The hope for the Rockets lies in, as the saying goes, “Imposing their will.” The Grizzlies play at a glacial 93.3 possessions per game, and if they manage to slow the Rockets, their defenses are liable to dig in and shut Houston down. The Rockets absolutely must run, run, run, and run. They’ve shown an ever-increasing desire to do so, and they top the league with a feverish 99 possessions per game. If they can force turnovers (which they can) and keep their own turnovers down (which they usually can’t), they have a chance to play Rockets ball and get the veterans tuckered out.
The new development of Toney Douglas as a shooter more than a ball-handler seems to give the Rockets another glimmer of hope, as Lin and Harden both excel in the pick-and-roll, and having one on the floor at all times gives them more chances to prey upon second units. The Rockets bench needs to be a force of lead generation, not lead loss. Greg Smith’s emergence in the past weeks should also help to make the bench more effective against a quite decent backup group from Memphis.
The Grizzlies do have weaknesses, of course, and the biggest among those is an unwillingness to shoot threes. They only shoot 18% of their shots from deep, though they actually convert at a fairly decent 36.6%. The Rockets’ defense of the three point line continues to be spotty at best, but if the Grizzlies fail to take advantage of that situation, the Rockets may have one of their weaknesses factored out of the matchup. The Grizzlies also rely heavily on post ups, which Omer Asik has shown to be able to defend decently well.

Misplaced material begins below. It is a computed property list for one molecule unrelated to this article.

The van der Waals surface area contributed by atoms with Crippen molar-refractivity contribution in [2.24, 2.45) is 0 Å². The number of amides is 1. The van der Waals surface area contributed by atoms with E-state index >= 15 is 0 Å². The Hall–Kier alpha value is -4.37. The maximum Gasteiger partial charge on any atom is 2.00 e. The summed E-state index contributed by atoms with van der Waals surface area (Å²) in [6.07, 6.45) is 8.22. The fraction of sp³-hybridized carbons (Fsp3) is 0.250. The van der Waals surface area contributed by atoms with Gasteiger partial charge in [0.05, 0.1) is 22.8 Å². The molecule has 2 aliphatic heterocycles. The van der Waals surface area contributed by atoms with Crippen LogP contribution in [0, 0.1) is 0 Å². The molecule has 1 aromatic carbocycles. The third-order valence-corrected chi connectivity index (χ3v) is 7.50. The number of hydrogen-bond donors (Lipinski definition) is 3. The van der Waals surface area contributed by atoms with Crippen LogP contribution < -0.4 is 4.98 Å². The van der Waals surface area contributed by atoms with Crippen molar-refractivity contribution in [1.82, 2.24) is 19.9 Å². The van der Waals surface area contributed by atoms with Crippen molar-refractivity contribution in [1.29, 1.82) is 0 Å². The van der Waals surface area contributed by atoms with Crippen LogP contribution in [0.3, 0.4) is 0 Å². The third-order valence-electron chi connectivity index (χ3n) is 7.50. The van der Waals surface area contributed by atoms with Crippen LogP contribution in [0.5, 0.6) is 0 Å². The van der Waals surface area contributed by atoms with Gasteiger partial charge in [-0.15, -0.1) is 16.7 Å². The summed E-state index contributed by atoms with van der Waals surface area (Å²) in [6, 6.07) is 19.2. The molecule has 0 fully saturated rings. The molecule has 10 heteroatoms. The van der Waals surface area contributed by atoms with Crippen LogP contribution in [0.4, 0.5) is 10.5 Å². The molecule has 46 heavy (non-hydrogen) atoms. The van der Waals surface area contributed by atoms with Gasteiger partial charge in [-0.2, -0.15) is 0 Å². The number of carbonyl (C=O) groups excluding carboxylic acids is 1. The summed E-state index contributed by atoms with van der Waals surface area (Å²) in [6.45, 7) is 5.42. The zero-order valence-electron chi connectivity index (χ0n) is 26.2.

X factors like Rudy Gay and Mike Conley complicate issues, however, with either or both liable to have a huge game against a shaky perimeter defense. Parsons has slowed a little on defense, and Gay has shown flashes of brutal skill this season. Assuming Parsons guards Gay (which seems obvious, but McHale’s choices are sometimes unconventional), this game may become a litmus test for where his Parsons’ defense is at. Conley vs Lin also has the potential to support or deny assertions about Lin’s place in the point guard hierarchy, and even ongoing discussions of Morey’s trade for Lowry all those years ago.
If they Rockets have truly made strides in their offense, the Rockets have a chance against a truly formidable Western Conference power. It should be an exciting game to see how much this young team has learned in such a short time, and to see if they have the mental and physical endurance it takes to claw into the playoffs in the Western Conference. It’s easy to forget, as this team keeps pace with a +.500 season, that just a few weeks ago most pundits had them pegged to finish near the bottom of the lottery.
Patrick Patterson remains inactive with a foot bone bruise, and will likely miss 2 more weeks. Royce White remains inactive as well. Tip off is scheduled for 7:00 pm central time on Saturday, December 22nd, 2012 at Toyota Center in Houston.